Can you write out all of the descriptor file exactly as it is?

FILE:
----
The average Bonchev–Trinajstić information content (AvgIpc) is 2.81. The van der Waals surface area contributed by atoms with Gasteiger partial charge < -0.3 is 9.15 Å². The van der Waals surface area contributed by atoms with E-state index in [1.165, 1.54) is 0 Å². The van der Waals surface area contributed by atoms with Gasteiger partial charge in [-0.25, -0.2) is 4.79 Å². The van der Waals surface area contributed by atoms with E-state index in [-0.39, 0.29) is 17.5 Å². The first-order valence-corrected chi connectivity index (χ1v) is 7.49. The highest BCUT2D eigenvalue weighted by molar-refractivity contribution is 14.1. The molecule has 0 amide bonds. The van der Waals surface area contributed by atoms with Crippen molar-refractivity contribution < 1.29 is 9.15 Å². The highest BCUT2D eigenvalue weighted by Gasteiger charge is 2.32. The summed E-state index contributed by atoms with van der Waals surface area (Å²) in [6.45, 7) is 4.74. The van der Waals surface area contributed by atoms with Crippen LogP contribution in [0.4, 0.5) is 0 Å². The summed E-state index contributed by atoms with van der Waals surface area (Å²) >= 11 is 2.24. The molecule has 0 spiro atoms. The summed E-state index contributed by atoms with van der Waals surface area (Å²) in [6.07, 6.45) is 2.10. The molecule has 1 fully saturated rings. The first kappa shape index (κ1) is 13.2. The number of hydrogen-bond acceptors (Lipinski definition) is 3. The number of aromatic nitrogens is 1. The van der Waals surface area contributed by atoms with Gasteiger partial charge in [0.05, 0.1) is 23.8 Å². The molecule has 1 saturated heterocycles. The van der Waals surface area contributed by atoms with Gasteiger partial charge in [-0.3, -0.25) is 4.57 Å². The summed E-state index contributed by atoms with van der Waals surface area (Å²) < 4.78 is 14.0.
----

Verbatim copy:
The average Bonchev–Trinajstić information content (AvgIpc) is 2.81. The van der Waals surface area contributed by atoms with Gasteiger partial charge < -0.3 is 9.15 Å². The van der Waals surface area contributed by atoms with E-state index in [1.165, 1.54) is 0 Å². The van der Waals surface area contributed by atoms with Gasteiger partial charge in [-0.25, -0.2) is 4.79 Å². The van der Waals surface area contributed by atoms with E-state index in [-0.39, 0.29) is 17.5 Å². The first-order valence-corrected chi connectivity index (χ1v) is 7.49. The highest BCUT2D eigenvalue weighted by molar-refractivity contribution is 14.1. The molecule has 0 amide bonds. The van der Waals surface area contributed by atoms with Crippen molar-refractivity contribution < 1.29 is 9.15 Å². The highest BCUT2D eigenvalue weighted by Gasteiger charge is 2.32. The summed E-state index contributed by atoms with van der Waals surface area (Å²) in [6.45, 7) is 4.74. The van der Waals surface area contributed by atoms with Crippen LogP contribution in [0.4, 0.5) is 0 Å². The summed E-state index contributed by atoms with van der Waals surface area (Å²) >= 11 is 2.24. The molecule has 0 spiro atoms. The summed E-state index contributed by atoms with van der Waals surface area (Å²) in [6.07, 6.45) is 2.10. The molecule has 1 fully saturated rings. The first kappa shape index (κ1) is 13.2. The number of hydrogen-bond acceptors (Lipinski definition) is 3. The number of aromatic nitrogens is 1. The van der Waals surface area contributed by atoms with Gasteiger partial charge in [0.05, 0.1) is 23.8 Å². The molecule has 1 saturated heterocycles. The van der Waals surface area contributed by atoms with Gasteiger partial charge in [-0.3, -0.25) is 4.57 Å². The summed E-state index contributed by atoms with van der Waals surface area (Å²) < 4.78 is 14.0.